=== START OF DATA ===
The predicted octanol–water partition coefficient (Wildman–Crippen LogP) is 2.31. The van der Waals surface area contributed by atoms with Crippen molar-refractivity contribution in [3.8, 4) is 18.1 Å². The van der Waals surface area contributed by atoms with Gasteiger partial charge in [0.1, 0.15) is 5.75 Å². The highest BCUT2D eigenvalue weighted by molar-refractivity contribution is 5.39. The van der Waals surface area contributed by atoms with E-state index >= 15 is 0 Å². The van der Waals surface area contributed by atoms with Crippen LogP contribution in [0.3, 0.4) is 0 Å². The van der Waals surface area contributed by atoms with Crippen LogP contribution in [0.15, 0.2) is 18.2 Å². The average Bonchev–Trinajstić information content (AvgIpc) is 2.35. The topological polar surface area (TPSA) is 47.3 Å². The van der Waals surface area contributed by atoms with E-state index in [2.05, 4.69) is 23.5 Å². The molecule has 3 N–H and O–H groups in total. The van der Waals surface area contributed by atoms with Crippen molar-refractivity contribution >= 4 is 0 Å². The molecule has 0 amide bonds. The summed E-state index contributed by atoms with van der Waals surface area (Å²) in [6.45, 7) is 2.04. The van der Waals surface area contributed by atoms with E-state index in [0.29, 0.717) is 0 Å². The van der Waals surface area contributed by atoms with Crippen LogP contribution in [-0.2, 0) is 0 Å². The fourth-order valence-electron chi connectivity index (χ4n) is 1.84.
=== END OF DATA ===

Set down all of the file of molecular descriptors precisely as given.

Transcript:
The predicted octanol–water partition coefficient (Wildman–Crippen LogP) is 2.31. The van der Waals surface area contributed by atoms with Crippen molar-refractivity contribution in [3.8, 4) is 18.1 Å². The van der Waals surface area contributed by atoms with Gasteiger partial charge in [0.1, 0.15) is 5.75 Å². The highest BCUT2D eigenvalue weighted by molar-refractivity contribution is 5.39. The van der Waals surface area contributed by atoms with E-state index >= 15 is 0 Å². The van der Waals surface area contributed by atoms with Crippen LogP contribution in [0.3, 0.4) is 0 Å². The van der Waals surface area contributed by atoms with Crippen LogP contribution in [0.15, 0.2) is 18.2 Å². The average Bonchev–Trinajstić information content (AvgIpc) is 2.35. The topological polar surface area (TPSA) is 47.3 Å². The van der Waals surface area contributed by atoms with E-state index in [2.05, 4.69) is 23.5 Å². The molecule has 3 N–H and O–H groups in total. The van der Waals surface area contributed by atoms with Crippen molar-refractivity contribution >= 4 is 0 Å². The molecule has 0 amide bonds. The summed E-state index contributed by atoms with van der Waals surface area (Å²) in [6.45, 7) is 2.04. The van der Waals surface area contributed by atoms with E-state index in [0.29, 0.717) is 0 Å². The van der Waals surface area contributed by atoms with Crippen LogP contribution in [-0.2, 0) is 0 Å². The fourth-order valence-electron chi connectivity index (χ4n) is 1.84.